During the uprising, the NWYA members participated in the massacre partly as members of the NWYA and partly as hurriedly organized members of the KNP and constabulary.[96] This was done at the request of both Syngman Rhee and the USAMGIK. Rhee personally attended a general meeting of the NWYA to encourage its members to participate in the massacre.[97] G-2 also indicated that "the assistance furnished the police and constabulary by the NWYA on Cheju-do [sic] has been commended by several American officers."[98]

 

 

Final Stage (September 1947-December 1948)

 

The JC met again in the summer of 1947, but it soon reached another deadlock. Finally, in September the United States referred the Korean issue to the UN. On 14 November, the UN resolved to establish the United Nations Temporary Commission on Korea (UNTCOK). When communists prevented the UNTCOK member from operating in the north in early 1948, the UN changed the Commission's mandate to only oversee elections south of the 38th parallel.[99]

After the United States decided to establish a separate government in South Korea, white terror by the rightist paramilitary youth organizations became a part of daily life. Violence was not concentrated on leftists alone but covered all of Korean society. But while most of the victims were innocent civilians,[100] and while G-2 and CIC reports recorded countless acts of violence, no appropriate actions were taken by the USAMGIK.

 

Banding Together

 

In April 1947, Yi Cheong-cheon,[101] who was the former General Commander of the Restoration Army, returned to South Korea. He wanted to unite all the rightist paramilitary youth organizations under his command. His military career gave him enormous clout with almost all the members of the rightist paramilitary youth organizations. In September 1947, he unified 26 organizations to establish the UYMC.[102]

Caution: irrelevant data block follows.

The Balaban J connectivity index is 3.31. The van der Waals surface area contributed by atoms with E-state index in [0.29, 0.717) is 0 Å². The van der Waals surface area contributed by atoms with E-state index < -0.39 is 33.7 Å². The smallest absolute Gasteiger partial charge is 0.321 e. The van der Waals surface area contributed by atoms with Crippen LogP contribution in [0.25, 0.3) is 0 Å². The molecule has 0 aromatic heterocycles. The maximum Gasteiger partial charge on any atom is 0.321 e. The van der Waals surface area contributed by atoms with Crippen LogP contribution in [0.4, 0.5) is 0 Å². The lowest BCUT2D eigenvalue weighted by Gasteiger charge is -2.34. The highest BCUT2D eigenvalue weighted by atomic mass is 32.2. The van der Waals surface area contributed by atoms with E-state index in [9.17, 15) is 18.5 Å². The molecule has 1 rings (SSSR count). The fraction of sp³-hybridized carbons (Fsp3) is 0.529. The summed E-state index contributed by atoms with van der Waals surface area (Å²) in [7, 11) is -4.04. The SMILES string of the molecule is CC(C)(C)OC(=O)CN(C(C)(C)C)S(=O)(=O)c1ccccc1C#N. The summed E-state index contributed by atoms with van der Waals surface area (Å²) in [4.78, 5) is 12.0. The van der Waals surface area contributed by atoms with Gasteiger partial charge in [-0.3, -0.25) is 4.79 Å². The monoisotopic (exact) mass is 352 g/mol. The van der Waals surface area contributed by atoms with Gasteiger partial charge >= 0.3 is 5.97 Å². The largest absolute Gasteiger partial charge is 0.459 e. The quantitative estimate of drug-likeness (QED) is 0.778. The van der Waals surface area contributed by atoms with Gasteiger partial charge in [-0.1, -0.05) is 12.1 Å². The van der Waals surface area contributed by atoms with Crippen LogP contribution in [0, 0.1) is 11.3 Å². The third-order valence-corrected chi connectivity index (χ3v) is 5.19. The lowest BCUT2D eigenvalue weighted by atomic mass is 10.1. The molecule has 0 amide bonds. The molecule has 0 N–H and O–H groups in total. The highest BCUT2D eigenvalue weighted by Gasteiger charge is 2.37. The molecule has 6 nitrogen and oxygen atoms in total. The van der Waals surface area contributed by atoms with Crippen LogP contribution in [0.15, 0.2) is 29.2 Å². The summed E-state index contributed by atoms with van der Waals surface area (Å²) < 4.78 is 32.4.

There appeared a great stir in rightist paramilitary youth organizations about whether to join the new group. The KNYC, under the USAMGIK's control, and the Korea Independence Young Men's Party (KIYMP), under the KDP's control, refused to participate in it from the beginning. Further, the AYJ, the RNWYA, and the YLNSAKI did not join the UYMC, principally because Rhee opposed it.[103]

When Yi first wanted to unify all the rightist paramilitary youth organizations, Rhee publicly supported his action. But in September, Rhee changed his mind and attempted to put all of them under his own control. That month, the United States finally changed its policy and agreed to support the Rhee-KDP group's separate government line. The path to becoming the first president of the separate government was now open and it was incumbent on Rhee to undermine any competitors. As he already suspected that General Yi was a Kim Gu partisan, Rhee did not want him to assume power over the largest and most powerful youth organization.

In actual fact, Rhee wanted to make that powerful coalition of the rightist paramilitary youth organizations blindly obedient to his leadership. At his request, the AYJ, the RNWYA, the KIYMP, the YLNSAKI unified to make a new organization, the Salvation Young Men's Alliance (SYMA).[104] It began to practice the Rhee-KDP group's policy with the open aid of the KNP.

Though there were some members who wanted to follow the unification line to establish the YMAFU,[105] leaders of the UYMC finally decided to follow Rhee-KDP group's line and betrayed Kim Gu on 31 July 1948. "Until now we have followed Kim Gu's political line," it announced, "But now unification has become impossible. So we have to participate in the elections."[106] On 1 March 1948, Yi Cheong-cheon personally participated in the NSAKI as one of the five vice-chairmen with Yi Beom-seok of the KNYC, Mun Bong-je of the RNWYA, Yu Jin-san of the AYJ and Sin Ik-hui,[107] who also was a cabinet member of the KPG under Kim Gu.[108]

  

Establishing a Divided Country

 

At the beginning of 1948, all the large rightist paramilitary youth organizations pushed ahead with the 10 May general elections. In addition to the SYMA, the UYMC and even the KNYC worked together without friction under the Rhee-KDP group's leadership.